Audio quality seemed solid as well. Music was a highlight, as the songs and score displayed nice range and vivacity. Effects were accurate and full, with some solid bass; though technically music, I guess, I thought the use of car subwoofers was close to the effect realm as featured here, and those sequences boasted tight low end. Speech was always distinctive and concise. This was a fine track that merited a “B+”.
How did the picture and sound of this Blu-Ray compare with those of the 2003 DVD? Both offered improvements. The picture was cleaner and tighter than the DVD, and the 5.1 track offered a more engaging, dynamic mix. The Blu-ray was a big step up over the DVD.
The Blu-ray includes most of the DVD’s extras plus some new ones. We open with an audio commentary from director John Singleton, who offers a running, screen-specific piece. During past discussions, Singleton often came across as full of himself and self-congratulatory. Those issues remain happily insignificant here, as Singleton provides an informative and fairly warm examination of his first film.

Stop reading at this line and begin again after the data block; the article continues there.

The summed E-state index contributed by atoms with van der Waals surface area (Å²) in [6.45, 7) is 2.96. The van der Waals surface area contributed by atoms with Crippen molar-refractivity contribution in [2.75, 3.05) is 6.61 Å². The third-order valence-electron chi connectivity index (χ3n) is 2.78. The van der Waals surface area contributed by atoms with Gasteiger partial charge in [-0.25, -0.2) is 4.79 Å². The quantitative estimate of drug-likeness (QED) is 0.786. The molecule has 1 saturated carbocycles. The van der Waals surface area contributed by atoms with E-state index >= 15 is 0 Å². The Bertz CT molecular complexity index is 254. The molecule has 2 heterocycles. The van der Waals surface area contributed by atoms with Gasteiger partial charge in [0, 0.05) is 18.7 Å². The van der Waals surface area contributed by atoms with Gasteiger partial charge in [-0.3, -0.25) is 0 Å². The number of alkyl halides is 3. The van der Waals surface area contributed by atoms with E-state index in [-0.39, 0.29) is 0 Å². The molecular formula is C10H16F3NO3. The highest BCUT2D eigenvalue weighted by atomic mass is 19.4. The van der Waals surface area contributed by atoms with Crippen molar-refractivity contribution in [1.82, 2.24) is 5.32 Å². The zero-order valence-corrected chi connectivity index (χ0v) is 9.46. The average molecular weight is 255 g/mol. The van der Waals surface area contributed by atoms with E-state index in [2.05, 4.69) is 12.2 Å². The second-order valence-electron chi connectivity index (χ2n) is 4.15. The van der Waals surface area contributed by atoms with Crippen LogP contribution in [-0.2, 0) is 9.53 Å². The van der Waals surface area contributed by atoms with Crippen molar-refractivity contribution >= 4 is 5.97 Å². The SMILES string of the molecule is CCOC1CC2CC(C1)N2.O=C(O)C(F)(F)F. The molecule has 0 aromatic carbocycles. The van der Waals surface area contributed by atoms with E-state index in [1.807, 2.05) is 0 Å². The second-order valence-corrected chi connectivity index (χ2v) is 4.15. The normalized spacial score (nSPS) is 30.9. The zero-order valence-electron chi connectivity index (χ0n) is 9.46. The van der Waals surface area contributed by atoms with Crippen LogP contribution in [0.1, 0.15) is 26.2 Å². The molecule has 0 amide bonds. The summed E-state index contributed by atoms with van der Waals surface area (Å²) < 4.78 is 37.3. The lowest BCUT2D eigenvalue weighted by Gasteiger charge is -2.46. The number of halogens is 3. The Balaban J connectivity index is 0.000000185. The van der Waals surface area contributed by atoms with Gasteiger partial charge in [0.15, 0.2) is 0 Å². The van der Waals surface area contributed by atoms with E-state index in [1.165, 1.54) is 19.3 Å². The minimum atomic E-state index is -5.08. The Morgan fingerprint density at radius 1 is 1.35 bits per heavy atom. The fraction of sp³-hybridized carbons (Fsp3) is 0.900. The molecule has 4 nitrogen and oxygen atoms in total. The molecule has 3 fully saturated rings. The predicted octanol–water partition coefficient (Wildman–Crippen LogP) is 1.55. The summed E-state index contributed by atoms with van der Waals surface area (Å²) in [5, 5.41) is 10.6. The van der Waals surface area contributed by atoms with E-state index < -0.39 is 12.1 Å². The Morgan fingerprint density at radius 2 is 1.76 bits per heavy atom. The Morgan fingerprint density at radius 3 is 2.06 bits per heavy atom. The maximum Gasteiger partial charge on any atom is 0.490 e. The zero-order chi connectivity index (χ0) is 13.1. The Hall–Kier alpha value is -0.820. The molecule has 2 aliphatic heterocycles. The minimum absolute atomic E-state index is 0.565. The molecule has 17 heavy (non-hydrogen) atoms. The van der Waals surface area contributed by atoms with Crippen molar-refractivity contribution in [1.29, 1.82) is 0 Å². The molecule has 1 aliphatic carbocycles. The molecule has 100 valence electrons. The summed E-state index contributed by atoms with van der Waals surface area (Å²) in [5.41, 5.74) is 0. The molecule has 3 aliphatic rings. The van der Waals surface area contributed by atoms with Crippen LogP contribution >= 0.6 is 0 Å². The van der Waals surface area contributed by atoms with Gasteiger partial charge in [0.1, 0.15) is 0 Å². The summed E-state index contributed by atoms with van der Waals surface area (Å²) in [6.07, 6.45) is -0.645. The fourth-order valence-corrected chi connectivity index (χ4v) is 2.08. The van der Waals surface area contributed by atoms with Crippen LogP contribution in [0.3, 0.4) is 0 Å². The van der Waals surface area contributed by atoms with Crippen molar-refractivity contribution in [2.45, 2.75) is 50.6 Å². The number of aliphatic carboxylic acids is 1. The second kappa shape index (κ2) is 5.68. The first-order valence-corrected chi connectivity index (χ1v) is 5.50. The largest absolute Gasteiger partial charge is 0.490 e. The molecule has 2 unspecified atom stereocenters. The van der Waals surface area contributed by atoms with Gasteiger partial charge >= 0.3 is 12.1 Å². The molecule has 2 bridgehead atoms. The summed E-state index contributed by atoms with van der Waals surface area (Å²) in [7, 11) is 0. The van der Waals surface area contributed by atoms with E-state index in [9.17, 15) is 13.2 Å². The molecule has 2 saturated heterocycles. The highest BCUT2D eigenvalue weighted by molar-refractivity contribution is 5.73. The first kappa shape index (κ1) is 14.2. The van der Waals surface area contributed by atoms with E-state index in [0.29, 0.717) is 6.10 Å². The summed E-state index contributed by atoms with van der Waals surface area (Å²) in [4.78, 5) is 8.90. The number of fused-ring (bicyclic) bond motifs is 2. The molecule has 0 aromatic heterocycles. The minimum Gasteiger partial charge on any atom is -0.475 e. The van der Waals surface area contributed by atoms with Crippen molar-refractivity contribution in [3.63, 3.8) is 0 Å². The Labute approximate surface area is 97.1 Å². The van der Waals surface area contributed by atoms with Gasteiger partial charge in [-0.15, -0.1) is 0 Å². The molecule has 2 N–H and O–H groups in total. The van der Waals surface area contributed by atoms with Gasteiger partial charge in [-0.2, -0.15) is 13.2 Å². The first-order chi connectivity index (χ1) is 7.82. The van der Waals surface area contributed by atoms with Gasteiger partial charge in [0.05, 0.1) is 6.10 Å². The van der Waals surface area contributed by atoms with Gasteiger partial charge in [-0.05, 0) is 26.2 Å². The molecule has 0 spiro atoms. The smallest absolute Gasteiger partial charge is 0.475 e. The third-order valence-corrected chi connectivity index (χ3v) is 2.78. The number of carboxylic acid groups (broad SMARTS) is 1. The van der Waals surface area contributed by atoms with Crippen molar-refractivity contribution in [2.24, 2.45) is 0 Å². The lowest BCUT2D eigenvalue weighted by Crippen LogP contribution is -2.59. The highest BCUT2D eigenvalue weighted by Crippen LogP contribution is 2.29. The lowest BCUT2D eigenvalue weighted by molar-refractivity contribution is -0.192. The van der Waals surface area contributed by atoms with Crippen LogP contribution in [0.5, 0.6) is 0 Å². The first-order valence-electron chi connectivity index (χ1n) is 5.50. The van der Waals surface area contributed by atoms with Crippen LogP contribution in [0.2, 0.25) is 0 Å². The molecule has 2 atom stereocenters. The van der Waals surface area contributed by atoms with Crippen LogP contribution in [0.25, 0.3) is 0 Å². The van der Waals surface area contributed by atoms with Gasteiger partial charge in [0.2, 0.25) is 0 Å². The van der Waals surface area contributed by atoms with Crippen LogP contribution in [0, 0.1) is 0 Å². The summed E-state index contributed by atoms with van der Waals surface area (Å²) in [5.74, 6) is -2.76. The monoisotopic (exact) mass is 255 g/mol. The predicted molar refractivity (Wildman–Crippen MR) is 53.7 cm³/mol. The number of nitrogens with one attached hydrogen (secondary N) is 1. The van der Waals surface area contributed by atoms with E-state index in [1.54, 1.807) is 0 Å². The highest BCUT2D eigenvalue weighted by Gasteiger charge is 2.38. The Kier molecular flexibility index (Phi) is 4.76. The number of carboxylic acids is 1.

Recorded in the late Nineties, Singleton clearly possesses a lot of affection for his Boyz experience, and that comes through here. The film’s first act presents the best moments. Singleton chats about the project’s roots, issues related to getting it off the ground, and the many autobiographical elements. We get a great impression of what led to the movie and various challenges he faced as a first-time director.
Once the flick jumps to the then-modern-day characters, Singleton proves less compelling, but he still gives us a nice feel for the production and various elements of the movie. At times the piece sags, but overall, Singleton tells us a lot of valuable information and offers a reasonably good commentary.